This Orchis is common all over the country, where it grows in damp woods, on chalky banks, and in meadows and pastures.
You find it in summer.
The leaves are stained with purplish-black blotches as in the early Purple Orchis, but they are narrower and taper more to a point. Notice the small leaves which cling at intervals to the flower-stalk all the way up.
The flowers grow in a dense cone-shaped head at the top of the flower-stalk. The petals are pale lilac or nearly white, and are spotted or streaked with purple. They are curiously shaped. The broad petal, which folds back like a hanging lip, is deeply waved round the edge, and behind it there is a long lilac spur.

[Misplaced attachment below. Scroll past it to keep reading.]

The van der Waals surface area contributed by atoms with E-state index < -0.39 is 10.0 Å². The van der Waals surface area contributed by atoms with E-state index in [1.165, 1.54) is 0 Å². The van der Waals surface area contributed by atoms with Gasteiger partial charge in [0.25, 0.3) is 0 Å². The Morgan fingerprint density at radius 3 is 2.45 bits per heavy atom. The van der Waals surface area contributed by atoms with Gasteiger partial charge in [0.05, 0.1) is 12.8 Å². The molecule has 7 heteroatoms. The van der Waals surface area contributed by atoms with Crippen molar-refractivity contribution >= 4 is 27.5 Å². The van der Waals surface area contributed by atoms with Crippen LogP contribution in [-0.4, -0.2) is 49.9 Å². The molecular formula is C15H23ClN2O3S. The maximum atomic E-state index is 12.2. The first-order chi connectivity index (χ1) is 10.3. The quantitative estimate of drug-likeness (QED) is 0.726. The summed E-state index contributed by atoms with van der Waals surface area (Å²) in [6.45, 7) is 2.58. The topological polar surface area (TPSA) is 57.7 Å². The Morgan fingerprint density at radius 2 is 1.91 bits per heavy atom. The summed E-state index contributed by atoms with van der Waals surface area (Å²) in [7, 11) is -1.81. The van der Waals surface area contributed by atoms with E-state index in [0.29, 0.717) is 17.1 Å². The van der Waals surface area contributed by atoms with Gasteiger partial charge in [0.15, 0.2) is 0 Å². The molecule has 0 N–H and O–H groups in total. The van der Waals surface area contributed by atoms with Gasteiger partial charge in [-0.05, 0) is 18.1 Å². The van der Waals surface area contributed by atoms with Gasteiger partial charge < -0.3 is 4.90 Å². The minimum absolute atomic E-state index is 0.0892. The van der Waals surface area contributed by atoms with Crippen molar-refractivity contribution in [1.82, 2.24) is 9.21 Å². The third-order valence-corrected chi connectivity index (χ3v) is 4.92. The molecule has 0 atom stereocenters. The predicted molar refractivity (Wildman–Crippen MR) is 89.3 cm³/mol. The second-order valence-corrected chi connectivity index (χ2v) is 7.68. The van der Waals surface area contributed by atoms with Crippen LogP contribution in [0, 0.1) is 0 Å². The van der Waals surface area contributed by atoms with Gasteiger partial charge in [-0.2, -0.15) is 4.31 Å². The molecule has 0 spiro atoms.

Two petals stand erect, and form a hood which covers the stamens and the slender column of the seed-vessel.
There are also three small lilac or white sepals which you will scarcely be able to distinguish from the petals.
The flower sits at the top of what looks like a swollen stalk, but is really the seed-vessel.
Where this stalk-like seed-vessel joins the main stem there is always a tiny purple or green leaflet.
What do you think about the Spotted Orchis plants? Why not write a comment below.